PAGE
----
The NYT dislikes competition and wishes to use its long-term embedded and in-bed status with government to shut its competition down.
The NYT has even called for criminal prosecution of its own sources–and never once, to my knowledge, the prosecution of any one of those who have proven incorrect.
20th-Century-style “objective” journalism has largely failed. The idea at the time was that factors of name and status and responsibility would motivate institutions to reliably produce accurate reporting. Academics and others could then cite sources that could be regarded in a rough and practical way as “factual” because the source had a vested interest in being reliable.
This fails increasingly as incomes and wealth become unequally distributed; this happens because institutional motivation coincides more and more with sources of money and because these sources ally themselves with power. As of 1989, when Edward Herman and Noam Chomsky brought out Manufacturing Consent, the NYT and similar papers already got some 60% of their money from advertising. I suspect that most of us will find the five filters that they name for news to be pretty self-explanatory, at least at the level of first approach:
- Owners (it has to please the boss)
- Advertisers (it has to please the money)
- Sources (Regular news comes from regular sources–government, military, business; if the source dislikes the treatment, it dries up)
- Flak (criticism by a vocal part of readership)
- Anticommunist ideology
This was at the end of the cold war. I suspect that we might substitute “imperialist ideology” or “neoliberal ideology” and be approximately accurate, but just ideology is probably the most universal.
Even at the apex of so-called “objective reporting,” objectivity was generally understood by practitioners to mean representing “both sides of the story,” which in American political reporting was generally taken to mean Republican and Democrat. At any point that official party lines strayed from the truth, then, objectivity was taken by the industry as a whole to mean self-imposed inaccuracy, whether by omission or other distortion.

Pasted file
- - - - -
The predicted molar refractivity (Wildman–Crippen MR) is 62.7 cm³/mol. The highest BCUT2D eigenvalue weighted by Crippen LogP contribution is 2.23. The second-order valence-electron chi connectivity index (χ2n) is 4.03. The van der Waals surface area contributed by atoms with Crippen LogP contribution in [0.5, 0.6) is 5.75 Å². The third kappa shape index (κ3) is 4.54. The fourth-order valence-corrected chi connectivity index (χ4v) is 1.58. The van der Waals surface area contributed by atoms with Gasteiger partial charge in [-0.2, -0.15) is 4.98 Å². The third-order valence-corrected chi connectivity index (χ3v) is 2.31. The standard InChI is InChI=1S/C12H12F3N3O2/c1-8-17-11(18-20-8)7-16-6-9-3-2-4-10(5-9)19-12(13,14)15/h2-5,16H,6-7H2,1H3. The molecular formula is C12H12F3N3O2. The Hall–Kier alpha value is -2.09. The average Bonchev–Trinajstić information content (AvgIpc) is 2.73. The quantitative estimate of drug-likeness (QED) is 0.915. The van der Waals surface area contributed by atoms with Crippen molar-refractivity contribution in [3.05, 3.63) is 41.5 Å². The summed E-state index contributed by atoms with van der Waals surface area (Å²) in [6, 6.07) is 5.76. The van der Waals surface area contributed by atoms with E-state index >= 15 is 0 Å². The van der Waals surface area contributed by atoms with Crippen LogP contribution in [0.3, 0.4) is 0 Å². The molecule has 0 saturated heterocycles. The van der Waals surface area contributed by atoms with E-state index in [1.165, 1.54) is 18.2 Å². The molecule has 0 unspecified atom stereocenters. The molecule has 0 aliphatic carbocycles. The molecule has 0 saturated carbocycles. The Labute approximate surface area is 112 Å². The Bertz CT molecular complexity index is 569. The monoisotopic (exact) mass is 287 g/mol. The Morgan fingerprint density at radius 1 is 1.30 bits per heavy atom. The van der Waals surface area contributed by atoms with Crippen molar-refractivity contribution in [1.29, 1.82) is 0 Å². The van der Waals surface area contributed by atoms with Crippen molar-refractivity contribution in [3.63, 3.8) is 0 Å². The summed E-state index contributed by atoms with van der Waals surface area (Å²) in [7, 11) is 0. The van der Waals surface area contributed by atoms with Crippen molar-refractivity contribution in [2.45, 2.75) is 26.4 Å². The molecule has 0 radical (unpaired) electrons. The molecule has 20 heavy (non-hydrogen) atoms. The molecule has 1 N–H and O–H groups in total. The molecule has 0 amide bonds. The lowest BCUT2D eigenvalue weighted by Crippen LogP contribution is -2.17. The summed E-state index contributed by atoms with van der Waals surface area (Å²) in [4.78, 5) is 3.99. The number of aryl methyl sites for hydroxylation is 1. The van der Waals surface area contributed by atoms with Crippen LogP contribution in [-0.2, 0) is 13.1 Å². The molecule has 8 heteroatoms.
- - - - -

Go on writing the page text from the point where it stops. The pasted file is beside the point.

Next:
Of course there were triumphs of reporting in which individuals stood on principle and convinced institutions to tell the truth, often despite risks. Of course, as incomes and power become more centralized, the market-driven and government-driven obstacles to honesty become greater, and the chances of successful opposition reduced.
It is very telling that the NYT wishes to characterize falsehood as something digital. Digital productions, as a whole, are under reduced sway by commodity markets because it does not cost as much to produce or distribute content digitally over a network as it does to print and deliver news or to film and broadcast. A small oligarchy can oversee monopolized information systems with relative ease. That is harder where one can write and not be rich. Cases of oligarchic reporting that we here are likely familiar with include the NYT cheerleading for invasions of Afghanistan and Iraq from 2001 into 2003, including the oft-repeated lies around WMD and so forth. Another is the major news services taking copy from Debbie Wasserman Schultz in a mutual effort to sink the Sanders nomination this summer–and quite likely from the start of the campaign.
It is way past time to bury this notion that large or rich institutions produce accurate news. It is also past time to bury the idea that the apparent withholding of detail and belief and personality and context from reporting assures a reader of “objectivity” or accuracy. It is probably also time to bury the presumed primacy of the NYT and WaPo and CNN and (good heavens!) Fox and other institutions that play so unkindly on these antique notions.
The NYT wants to stop being scooped by the likes of Edward Snowden and Chelsea Manning and Glen Greenwald and Wikileaks. The NYT wants to settle into a warm tub of Beltway approval. Thank goodness we no longer have to depend on the likes of them!